There’s no question that this change is more technical than most will care to understand. But recent writers, including one at Forbes, insisted that users should shift to Firefox from Google’s Chrome to avoid invasion of privacy. This change by Firefox deals with slightly different features but also reduce cyber security for users. Makes it almost impossible to draw lines clearly even between these two leading browsers.
Firefox Plans Controversial New Encryption Setting For Millions, And Update Starts This Month
Mozilla quietly announced a major change to its Firefox web browser on Friday [September 6], explaining that “after many experiments—we feel confident that enabling DoH [DNS over HTTPS] by default is the right next step.”
The company assured in its blogpost that “most of our users will benefit from the greater protections of encrypted DNS traffic,” but there was also a recognition at some of the backlash against the new technology. “When DoH is enabled,” it added, “users will be notified and given the opportunity to opt out.”
So what’s going on, why the controversy, and why might users opt out?
The Internet’s Domain Name System (DNS) is one of its greatest strengths and also one of its greatest weaknesses. As open traffic IP addresses and browsing activities can be profiled and your requests intercepted and manipulated. But with more and more of what is done online being encrypted, the very act of accessing specific websites can be encrypted as well. This is what DNS over HTTPS (DoH) is all about, bypassing locally held DNS nameservers, sending encrypted traffic to a central server instead.
DoH encrypts the addresses of websites, bypassing local Internet Service Providers (ISPs), and connecting directly to central nameservers likely managed by the companies behind the browsers themselves. This means the traffic cannot be hijacked. But it also means that many of the filtering and protection tools in place today, usually administered by ISPs, will no longer work. And this is why it’s controversial.
The fear is that safeguards might disappear with these changes. Internet Service Providers and child protection software holds lists of dangerous and prohibited sites. Some might be totally blacklisted—think child sexual exploitation, terrorism, illegal activity, others might be subject to parental controls—pornography, violence.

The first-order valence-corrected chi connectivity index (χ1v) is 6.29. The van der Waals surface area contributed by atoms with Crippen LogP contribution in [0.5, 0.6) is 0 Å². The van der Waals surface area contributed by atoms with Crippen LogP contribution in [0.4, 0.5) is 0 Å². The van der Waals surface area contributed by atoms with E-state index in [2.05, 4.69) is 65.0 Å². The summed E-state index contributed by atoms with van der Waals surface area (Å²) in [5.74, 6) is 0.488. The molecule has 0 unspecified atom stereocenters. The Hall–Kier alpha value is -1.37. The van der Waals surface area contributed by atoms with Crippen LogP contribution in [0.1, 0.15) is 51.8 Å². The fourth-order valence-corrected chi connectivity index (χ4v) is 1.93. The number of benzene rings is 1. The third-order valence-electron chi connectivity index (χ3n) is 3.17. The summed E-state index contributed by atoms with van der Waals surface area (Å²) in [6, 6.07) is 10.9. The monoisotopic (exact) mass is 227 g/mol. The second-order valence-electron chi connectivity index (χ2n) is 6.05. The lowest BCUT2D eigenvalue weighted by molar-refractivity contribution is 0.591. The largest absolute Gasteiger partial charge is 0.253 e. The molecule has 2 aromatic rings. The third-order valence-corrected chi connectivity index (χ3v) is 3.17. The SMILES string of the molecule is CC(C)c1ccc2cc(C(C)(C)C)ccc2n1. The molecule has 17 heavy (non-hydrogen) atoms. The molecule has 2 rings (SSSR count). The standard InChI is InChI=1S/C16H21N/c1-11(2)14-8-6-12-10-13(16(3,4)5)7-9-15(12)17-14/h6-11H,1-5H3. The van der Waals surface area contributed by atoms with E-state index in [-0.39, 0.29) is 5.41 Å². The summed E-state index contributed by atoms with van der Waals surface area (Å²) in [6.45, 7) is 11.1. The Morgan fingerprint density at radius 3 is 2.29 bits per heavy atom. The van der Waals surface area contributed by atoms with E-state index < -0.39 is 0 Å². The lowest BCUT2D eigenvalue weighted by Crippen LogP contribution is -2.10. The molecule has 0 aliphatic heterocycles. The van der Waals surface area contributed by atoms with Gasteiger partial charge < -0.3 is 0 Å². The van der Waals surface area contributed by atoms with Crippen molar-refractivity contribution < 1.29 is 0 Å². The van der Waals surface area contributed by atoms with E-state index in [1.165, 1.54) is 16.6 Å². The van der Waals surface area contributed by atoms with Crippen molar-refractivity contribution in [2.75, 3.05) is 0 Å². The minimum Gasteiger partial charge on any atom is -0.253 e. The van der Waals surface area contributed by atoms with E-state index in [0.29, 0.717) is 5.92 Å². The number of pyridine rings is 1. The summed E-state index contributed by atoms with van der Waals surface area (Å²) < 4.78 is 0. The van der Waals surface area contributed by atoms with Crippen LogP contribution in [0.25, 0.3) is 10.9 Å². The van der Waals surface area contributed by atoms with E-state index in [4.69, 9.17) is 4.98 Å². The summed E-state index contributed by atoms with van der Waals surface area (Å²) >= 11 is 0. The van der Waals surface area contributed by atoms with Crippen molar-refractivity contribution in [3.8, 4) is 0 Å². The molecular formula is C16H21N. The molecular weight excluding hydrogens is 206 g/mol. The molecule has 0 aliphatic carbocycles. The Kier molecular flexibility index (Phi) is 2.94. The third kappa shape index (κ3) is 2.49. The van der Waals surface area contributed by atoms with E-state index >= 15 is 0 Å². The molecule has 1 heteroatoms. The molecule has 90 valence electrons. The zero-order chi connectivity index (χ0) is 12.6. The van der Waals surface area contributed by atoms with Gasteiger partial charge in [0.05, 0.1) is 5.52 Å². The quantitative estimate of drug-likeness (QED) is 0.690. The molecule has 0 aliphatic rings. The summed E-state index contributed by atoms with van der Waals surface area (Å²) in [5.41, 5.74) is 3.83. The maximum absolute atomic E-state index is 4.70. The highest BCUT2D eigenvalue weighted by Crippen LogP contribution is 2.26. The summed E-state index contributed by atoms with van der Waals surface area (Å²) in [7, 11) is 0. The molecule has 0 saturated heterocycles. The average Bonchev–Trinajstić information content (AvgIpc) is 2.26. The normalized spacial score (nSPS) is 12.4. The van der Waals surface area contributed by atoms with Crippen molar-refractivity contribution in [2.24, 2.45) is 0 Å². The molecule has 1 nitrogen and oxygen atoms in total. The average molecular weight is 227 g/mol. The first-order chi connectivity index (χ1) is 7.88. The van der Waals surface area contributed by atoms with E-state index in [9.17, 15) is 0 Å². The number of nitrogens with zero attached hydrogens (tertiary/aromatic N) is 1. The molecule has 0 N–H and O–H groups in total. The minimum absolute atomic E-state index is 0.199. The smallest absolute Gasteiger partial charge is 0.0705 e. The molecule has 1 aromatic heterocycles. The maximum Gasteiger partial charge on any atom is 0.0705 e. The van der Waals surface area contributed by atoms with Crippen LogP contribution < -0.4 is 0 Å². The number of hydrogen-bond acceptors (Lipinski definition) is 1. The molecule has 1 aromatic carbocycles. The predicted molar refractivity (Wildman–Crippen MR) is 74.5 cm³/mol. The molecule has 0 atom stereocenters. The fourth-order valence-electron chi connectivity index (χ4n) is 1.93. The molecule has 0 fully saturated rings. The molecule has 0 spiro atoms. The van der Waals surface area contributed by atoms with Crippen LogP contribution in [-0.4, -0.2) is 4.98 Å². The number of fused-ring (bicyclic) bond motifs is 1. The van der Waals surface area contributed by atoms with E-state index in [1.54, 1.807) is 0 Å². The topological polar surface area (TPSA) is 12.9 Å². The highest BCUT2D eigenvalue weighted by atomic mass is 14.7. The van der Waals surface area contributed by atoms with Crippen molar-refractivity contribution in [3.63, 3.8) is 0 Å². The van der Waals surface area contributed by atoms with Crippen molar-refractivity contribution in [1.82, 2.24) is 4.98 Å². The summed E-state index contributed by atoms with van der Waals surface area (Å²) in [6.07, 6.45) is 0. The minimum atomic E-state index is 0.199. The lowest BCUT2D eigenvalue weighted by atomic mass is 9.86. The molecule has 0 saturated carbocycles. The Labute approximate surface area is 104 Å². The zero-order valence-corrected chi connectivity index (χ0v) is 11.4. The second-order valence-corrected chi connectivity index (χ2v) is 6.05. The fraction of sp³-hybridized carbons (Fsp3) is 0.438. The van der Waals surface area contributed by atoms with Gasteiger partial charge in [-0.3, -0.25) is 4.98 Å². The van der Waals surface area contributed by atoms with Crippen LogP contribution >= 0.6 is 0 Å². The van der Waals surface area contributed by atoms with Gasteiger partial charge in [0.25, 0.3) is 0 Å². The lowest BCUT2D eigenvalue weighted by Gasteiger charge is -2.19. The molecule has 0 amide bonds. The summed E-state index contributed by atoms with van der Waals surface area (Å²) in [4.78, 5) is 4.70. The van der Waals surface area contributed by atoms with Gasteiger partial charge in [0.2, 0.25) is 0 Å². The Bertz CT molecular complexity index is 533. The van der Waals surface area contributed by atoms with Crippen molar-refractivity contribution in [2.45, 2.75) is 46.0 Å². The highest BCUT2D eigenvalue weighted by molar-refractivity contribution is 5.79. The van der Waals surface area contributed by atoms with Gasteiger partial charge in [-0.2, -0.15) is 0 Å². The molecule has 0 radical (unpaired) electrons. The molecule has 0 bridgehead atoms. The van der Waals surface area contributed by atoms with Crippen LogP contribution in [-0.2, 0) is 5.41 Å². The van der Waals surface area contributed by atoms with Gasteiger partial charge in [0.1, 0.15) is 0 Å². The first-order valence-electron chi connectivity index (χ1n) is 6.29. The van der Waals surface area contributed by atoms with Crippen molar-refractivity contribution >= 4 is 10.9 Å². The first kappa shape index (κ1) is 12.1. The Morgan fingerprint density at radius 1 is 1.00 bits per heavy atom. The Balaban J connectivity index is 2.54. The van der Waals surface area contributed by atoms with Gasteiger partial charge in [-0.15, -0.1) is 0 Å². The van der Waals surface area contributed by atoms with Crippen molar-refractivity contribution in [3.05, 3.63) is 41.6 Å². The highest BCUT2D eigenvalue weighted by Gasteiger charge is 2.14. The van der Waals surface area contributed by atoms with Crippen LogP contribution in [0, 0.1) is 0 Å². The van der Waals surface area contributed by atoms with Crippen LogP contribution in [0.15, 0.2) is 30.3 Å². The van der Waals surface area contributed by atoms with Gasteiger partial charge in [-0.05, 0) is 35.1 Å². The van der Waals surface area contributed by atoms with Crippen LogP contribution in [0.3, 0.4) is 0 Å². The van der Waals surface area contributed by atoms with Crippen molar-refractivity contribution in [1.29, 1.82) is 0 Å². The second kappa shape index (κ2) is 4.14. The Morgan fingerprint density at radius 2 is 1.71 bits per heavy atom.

Mozilla says that its research found that “OpenDNS parental controls and Google’s safe-search feature were rarely configured by Firefox users in the USA,” in fact, they said, only “4.3% of users in the study used OpenDNS parental controls or safe-search.”
This is important because it goes to the heart of one of the issues with DoH, bypassing such controls. “As a result,” the company explained, “we’re reaching out to parental controls operators to find out more about why this might be happening.”
Mozilla has told me before that “DNS-over-HTTPS offers real security benefits,” with their their goal being “to build a more secure internet.”
In the meantime, Firefox will “fallback” to “operating system defaults for DNS” when there is a user-driven requirement—this would include child protection technology being in place or enterprise controls. So, essentially, if the browser is trying to limit which sites can be visited, Firefox will look to respect that and not override the system.
Mozilla says that it is working with providers and ISPs to make all this work in practice. It will operate a system where such protections “add a canary domain to their blocklists.” This means providing a deliberately blocked site to lists that will alert Firefox, telling the browser that a protection is in place and to block DoH.
Such an approach is open to abuse by attackers, who might spoof the system to block DoH for the wrong reasons. “If we find that it is being abused to disable DoH,” Mozilla has said, “in situations where users have not explicitly opted in, we will revisit our approach.”
A presentation from BT on the “Potential ISP Challenges with DNS over HTTPS” earlier this year warned that DoH will reduce the ability to derive cybersecurity intelligence from malware activity and DNS insight, open new attack opportunities to hackers, and result in an inability to fulfil government mandated regulation or court orders as potential concerns. And so the change will foster serious debate.
DoH is now going to roll out “gradually” in the USA “starting in late September.” Initially, a smaller percentage of users will see the change, with Mozilla “monitoring for any issues” before the deployment is expanded. “If this goes well,” the company has said, “we will let you know when we’re ready for 100% deployment.”
The U.S. is first, but the rest of the world will follow. A spokesperson for the U.K. Internet Services Providers’ Association told me that “the debate on DNS over HTTPS (DoH) is evidently a topic that polarizes opinion. However, our position is clear. ISPA believes that bringing in DoH by default would be harmful for online safety, cyber security and consumer choice.”